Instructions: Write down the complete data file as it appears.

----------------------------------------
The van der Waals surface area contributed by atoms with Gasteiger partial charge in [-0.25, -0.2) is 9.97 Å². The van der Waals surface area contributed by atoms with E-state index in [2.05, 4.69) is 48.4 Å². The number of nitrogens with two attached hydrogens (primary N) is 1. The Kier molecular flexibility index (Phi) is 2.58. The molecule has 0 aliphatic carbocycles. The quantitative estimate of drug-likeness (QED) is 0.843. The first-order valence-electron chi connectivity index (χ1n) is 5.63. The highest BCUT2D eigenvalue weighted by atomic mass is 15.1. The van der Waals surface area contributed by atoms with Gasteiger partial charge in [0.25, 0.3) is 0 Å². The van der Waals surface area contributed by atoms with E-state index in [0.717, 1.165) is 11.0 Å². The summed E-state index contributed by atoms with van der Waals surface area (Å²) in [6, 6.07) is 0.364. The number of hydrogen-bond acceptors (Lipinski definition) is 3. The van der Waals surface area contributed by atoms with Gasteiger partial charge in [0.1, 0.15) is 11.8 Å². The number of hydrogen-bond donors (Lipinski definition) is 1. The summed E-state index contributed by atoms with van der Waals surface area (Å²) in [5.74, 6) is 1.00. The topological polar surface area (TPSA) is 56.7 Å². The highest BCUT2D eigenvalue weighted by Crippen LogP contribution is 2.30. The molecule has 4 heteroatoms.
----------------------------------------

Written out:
The van der Waals surface area contributed by atoms with Gasteiger partial charge in [-0.25, -0.2) is 9.97 Å². The van der Waals surface area contributed by atoms with E-state index in [2.05, 4.69) is 48.4 Å². The number of nitrogens with two attached hydrogens (primary N) is 1. The Kier molecular flexibility index (Phi) is 2.58. The molecule has 0 aliphatic carbocycles. The quantitative estimate of drug-likeness (QED) is 0.843. The first-order valence-electron chi connectivity index (χ1n) is 5.63. The highest BCUT2D eigenvalue weighted by atomic mass is 15.1. The van der Waals surface area contributed by atoms with Gasteiger partial charge in [0.25, 0.3) is 0 Å². The van der Waals surface area contributed by atoms with E-state index in [0.717, 1.165) is 11.0 Å². The summed E-state index contributed by atoms with van der Waals surface area (Å²) in [6, 6.07) is 0.364. The number of hydrogen-bond acceptors (Lipinski definition) is 3. The van der Waals surface area contributed by atoms with Gasteiger partial charge in [0.1, 0.15) is 11.8 Å². The number of hydrogen-bond donors (Lipinski definition) is 1. The summed E-state index contributed by atoms with van der Waals surface area (Å²) in [5.74, 6) is 1.00. The topological polar surface area (TPSA) is 56.7 Å². The highest BCUT2D eigenvalue weighted by Crippen LogP contribution is 2.30. The molecule has 4 heteroatoms.